The critical analysis of gender representation in the media and pop culture is the main goal of this third module. After an introduction to various critical analysis methods of media messages and practices, analysis exercises are suggested about how different media and products of pop culture represent gender and how they contribute to its social construction (Unit 1). The second step is to combine critical analysis methods with creative media production. Creating own media products as a process to critique other media content and practices (Unit 2). Finally, Unit 3 focuses on gender representation within selfies shared online especially on social media, a practice that has become very popular for self-presentation and communication online, especially among young people.
Module 4 – Planning and evaluating Media Education activities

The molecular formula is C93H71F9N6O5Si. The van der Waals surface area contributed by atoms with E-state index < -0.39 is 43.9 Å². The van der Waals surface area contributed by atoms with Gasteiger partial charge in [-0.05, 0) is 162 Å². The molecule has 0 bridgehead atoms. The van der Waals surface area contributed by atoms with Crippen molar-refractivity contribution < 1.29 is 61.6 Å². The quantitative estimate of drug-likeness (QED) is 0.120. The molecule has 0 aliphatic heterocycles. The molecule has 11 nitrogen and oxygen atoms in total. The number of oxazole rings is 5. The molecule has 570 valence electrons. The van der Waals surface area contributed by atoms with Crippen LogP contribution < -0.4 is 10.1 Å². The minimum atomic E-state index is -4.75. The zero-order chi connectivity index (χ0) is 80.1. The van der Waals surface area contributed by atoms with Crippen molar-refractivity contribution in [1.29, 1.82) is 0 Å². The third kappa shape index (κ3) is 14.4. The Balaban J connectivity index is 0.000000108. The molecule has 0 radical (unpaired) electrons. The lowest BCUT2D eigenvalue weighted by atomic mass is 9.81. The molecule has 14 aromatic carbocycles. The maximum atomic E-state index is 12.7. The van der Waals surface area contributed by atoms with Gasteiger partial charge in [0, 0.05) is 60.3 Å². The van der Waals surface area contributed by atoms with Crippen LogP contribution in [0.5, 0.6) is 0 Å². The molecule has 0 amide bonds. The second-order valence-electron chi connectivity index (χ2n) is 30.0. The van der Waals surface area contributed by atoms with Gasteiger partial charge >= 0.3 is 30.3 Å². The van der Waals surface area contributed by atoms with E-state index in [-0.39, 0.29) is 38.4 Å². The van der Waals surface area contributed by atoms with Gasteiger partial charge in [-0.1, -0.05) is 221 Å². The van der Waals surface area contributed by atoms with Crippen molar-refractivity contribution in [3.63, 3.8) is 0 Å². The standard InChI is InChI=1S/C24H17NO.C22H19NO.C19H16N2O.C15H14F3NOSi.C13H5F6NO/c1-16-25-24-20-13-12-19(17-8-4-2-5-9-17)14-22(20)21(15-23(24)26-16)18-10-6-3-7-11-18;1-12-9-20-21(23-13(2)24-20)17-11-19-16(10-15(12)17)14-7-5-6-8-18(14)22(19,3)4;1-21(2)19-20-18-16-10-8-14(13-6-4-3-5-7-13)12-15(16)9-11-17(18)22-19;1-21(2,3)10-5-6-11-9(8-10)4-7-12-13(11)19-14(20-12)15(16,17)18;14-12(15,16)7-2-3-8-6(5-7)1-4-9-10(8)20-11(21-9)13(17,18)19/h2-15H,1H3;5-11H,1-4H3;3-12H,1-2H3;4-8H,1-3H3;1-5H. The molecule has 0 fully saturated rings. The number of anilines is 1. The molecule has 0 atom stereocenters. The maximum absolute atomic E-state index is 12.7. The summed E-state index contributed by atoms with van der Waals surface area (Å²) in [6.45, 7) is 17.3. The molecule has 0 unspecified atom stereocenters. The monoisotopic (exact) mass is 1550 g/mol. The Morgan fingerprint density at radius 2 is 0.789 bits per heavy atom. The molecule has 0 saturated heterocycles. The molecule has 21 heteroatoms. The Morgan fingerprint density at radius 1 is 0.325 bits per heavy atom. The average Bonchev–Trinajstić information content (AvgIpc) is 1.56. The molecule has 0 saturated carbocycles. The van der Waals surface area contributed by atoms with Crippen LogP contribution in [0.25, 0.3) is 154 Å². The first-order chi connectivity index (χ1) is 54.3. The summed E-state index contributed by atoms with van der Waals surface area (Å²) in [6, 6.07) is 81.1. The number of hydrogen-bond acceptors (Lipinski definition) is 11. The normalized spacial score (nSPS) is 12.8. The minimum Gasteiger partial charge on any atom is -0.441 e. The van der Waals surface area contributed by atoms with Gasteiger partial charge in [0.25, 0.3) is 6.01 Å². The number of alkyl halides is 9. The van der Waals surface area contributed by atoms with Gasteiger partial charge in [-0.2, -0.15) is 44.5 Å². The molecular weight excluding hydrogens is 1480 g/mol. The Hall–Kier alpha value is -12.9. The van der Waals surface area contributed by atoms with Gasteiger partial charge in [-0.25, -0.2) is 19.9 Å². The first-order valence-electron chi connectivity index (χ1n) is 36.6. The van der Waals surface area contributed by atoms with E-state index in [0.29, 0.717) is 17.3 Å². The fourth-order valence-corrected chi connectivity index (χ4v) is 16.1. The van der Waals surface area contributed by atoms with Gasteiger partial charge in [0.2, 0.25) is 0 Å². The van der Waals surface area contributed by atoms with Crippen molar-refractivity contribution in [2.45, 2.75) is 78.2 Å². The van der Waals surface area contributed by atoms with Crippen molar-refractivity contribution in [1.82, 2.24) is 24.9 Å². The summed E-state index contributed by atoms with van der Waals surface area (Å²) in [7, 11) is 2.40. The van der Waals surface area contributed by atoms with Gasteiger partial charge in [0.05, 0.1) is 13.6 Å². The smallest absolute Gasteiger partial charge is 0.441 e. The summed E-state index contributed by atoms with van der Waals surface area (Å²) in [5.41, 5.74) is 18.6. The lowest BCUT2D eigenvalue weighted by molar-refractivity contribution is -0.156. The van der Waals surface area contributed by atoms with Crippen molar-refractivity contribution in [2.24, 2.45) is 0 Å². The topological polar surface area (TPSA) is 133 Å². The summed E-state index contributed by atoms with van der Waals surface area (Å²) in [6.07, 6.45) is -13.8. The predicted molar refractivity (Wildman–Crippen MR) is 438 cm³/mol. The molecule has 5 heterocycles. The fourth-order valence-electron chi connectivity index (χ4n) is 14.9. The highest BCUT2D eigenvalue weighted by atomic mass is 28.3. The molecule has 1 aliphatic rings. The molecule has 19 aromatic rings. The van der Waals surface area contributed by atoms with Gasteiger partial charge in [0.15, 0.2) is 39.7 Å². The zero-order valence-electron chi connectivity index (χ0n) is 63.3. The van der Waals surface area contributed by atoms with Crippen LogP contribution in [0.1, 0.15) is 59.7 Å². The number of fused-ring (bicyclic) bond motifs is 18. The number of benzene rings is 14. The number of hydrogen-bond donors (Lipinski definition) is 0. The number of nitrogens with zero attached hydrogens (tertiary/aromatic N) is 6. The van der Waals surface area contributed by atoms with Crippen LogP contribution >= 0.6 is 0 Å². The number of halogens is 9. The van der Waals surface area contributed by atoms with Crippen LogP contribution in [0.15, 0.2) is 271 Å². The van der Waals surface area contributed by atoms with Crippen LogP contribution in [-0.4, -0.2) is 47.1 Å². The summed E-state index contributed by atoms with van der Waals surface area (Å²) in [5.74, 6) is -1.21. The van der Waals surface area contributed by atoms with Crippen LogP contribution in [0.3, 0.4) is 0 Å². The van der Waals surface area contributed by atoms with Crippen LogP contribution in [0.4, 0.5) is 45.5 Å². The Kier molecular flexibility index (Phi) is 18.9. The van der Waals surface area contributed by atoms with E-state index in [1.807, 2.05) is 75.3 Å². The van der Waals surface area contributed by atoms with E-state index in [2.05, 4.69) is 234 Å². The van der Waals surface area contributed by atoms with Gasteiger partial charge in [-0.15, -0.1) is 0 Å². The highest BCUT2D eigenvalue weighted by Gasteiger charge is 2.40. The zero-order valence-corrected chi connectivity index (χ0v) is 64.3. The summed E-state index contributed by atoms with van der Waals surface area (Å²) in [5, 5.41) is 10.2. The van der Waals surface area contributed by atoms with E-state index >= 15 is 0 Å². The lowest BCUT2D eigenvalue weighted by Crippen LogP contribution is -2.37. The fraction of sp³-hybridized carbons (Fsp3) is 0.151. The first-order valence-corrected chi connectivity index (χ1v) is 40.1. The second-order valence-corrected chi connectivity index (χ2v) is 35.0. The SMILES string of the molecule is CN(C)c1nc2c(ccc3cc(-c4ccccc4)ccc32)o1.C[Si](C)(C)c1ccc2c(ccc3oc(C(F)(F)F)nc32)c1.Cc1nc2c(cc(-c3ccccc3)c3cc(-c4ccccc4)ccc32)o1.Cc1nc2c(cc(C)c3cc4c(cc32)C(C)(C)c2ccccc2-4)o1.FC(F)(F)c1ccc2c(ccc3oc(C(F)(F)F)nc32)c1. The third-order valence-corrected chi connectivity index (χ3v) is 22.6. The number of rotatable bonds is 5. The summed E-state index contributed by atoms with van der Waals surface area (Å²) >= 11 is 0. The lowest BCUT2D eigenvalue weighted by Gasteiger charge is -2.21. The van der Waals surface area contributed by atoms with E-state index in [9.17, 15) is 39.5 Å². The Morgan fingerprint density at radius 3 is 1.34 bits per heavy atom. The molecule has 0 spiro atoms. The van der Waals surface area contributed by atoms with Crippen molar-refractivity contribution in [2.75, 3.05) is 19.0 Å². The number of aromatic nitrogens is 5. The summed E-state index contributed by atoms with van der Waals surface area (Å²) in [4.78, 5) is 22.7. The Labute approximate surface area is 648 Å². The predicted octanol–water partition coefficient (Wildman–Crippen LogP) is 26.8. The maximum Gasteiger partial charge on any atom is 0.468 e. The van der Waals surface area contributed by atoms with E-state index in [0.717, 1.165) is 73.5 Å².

Media education scholars and educators increasingly share the view that ME should be developed as a key transversal component across the school curriculum rather than a specific subject or topic. To achieve so, however, it is crucial to devote specific attention to curriculum development and practice in order to have a clear idea of the learning progression through different school levels with details of specific learning outcomes and criteria and procedures for evaluation and assessment.That’s why through this fourth module, a theoretical background is given to reflect on the location of media education in the school curriculum before suggesting some questions for planning cross-curriculum media education lessons (Unit 1). In a second step, various frameworks and tools are presented for supporting the evaluation of these media education lessons (Unit 2).